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Some exquisitely built guitars that most people can only dream of ever owning
by Lynda Carson
Thursday Oct 17th, 2019 1:55 AM
Photo of activist Fatdog, owner of Subway Guitars in Berkeley, playing a beautiful acoustic cutaway guitar that was built in the guitar workshop of Oakland's world famous luthier/guitar builder Ervin Somogyi! Photo by Michael Graham

Some exquisitely built guitars that most people can only dream of ever owning

By Lynda Carson - October, 17, 2019

Oakland - This article is dedicated to all the poor, peace and social-justice activists out there who are guitar lovers that can only dream of ever owning one of the exquisite high-end beautiful guitars that are available for sale with Dream Guitars.

I am referring to the beautiful rare high-end guitars that remain out-of-reach for most people except the wealthy guitarists and collectors who can afford to pay tens of thousands of dollars for a rare handmade high-end guitar.

The latest new arrivals at Dream Guitars are so high-priced that they are out-of-reach for most guitarists, and appear to be rare exquisitely made guitars that most people could only ever dream of owning.

Yesterday, a beautiful drop dead gorgeous 1982 Gibson D’Angelico - Model New Yorker archtop electric guitar became available for the mere asking price of $15,445. Or for those out there that have some excess cash on hand, this rare beauty may be bought for a mere $14,995 in cash. As they say, cash is King.

According to Dream Guitars, “This is a unique and interesting guitar built at the Gibson factory by one of their top luthiers, Aaron Cowles, built for a collector who asked for it to be an homage to D'Angelico. Aaron had the opportunity to actually spend time with Johnny Smith's personal guitar and get measurements from it before building this beautiful instrument to honor the maker. Simply incredible craftsmanship, you can tell everyone involved was passionate about capturing the essence of the man John D'Angelico in this lifetime and dedication to the archtop guitar.”

Pete Townsend of The Who reportedly had a real D’Angelico New Yorker archtop guitar that he used for several songs including Rough Mix, Who Are You, and Music Must Change. The exquisite guitar owned by Pete Townsend was not a copy of a D’Angelico New Yorker guitar like the one made by Gibson guitars that is available with Dream Guitars.

Speaking of rare collectible guitars that became available only 2 days ago, an exquisite beautiful handmade 2019 Somogyi Studio, Wenge/Sitka Spruce, acoustic florentine cutaway steel string guitar appeared for sale with Dream Guitars, for the regular asking price of $35,015, or a mere $33,995 for those willing to pay cash. This rare handmade guitar was made in the guitar workshop of Ervin Somogyi, in Oakland, CA.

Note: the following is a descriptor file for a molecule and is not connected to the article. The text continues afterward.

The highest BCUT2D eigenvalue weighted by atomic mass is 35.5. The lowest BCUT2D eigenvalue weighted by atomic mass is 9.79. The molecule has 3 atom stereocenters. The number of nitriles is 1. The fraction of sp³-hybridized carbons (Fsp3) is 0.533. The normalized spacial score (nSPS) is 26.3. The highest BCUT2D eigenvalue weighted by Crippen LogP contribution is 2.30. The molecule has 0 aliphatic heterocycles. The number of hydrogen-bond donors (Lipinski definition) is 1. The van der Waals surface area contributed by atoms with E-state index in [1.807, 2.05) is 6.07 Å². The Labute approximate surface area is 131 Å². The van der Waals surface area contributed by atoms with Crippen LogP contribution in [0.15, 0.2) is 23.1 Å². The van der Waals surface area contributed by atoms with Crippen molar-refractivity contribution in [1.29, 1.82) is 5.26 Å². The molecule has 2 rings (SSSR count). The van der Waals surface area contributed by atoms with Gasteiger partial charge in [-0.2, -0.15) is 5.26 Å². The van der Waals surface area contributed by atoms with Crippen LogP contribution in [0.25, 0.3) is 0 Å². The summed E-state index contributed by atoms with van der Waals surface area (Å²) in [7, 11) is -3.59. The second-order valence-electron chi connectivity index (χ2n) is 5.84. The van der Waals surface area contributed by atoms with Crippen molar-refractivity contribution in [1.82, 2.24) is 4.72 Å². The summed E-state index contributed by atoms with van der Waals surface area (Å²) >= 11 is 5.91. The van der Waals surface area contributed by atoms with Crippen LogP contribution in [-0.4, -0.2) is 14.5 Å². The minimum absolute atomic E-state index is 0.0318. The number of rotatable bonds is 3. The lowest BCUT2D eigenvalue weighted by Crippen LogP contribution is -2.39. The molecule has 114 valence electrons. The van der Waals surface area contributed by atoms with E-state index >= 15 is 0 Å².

Years ago, famed luthier Ervin Somogyi was an Oakland activist who used to collect tools for the Sandinistas down in Nicaragua.

Ervin Somogyi’s handmade guitars built in Oakland, are some of the finest quality guitars that can be found anywhere, and are highly sought after by professional guitarists, and collectors. And that’s only if you can find a rare Somogyi guitar that is actually available for sale. This beauty has a Sitka spruce top, Wenge for it’s back and sides, a mahogany neck, rosewood bridge, ebony fingerboard, and a gorgeous French polish finish to maximize the quality of its sound. Local guitarists including the fantastic guitarist Alex de Grassi and Will Ackerman of Windham Records owned some Somogyi guitars, in addition to the incredible guitarist Michael Hedges of Marin County, before he passed away from an accident. A top of the line incredible sounding guitar, this 2019 beautiful acoustic guitar made by Ervin Somogyi is an exquisitely built handmade guitar that most people can only dream of ever possessing.

Among the other guitarists that have owned a Somogyi guitar of Oakland, famed environmental activist John Denver owned 2 Somogyi guitars before he passed away from a plane accident. Reportedly, “In 1986 John Denver commissioned luthier Ervin Somogyi to build a matching pair of guitars. One was a six string and the other was 12 string guitar. These instruments featured Sitka spruce tops, Brazilian rosewood was used for the backs, sides and bridge saddle. The necks were made of Honduras mahogany. The guitars were both featured a single Florentine cutaway and decorative inlays starting at the 3rd fret. The headstocks had an unusual design, ending in a point. The bridge saddle also featured an extremely stylistic design.”

Another drop dead gorgeous acoustic cutaway handmade steel string guitar built by James Olson in 2011 appeared for sale in recent days with Dream Guitars. This fantastic beauty with exquisite inlays has a cedar top, and Brazilian rosewood for its back and sides, with a Brazilian rosewood neck. This rare beautiful sounding handmade guitar can be had for the regular asking price of $51,495, or for only $49,995 if one pays in cash.

James Olson also made some beautiful acoustic guitars for guitarist/activist Paul Simon, and guitarist/activist James Taylor.

Another beautiful handmade guitar made by James Olson that is available with Dream Guitars for a mere $36,995 is not a guitar that your average poor, peace and social-justice activist can ever afford. Not unless the activist ends up suing the cops and the City of Oakland for millions of dollars for being brutalized while protesting on the streets against one of the many social-injustices occurring in Oakland on a daily basis.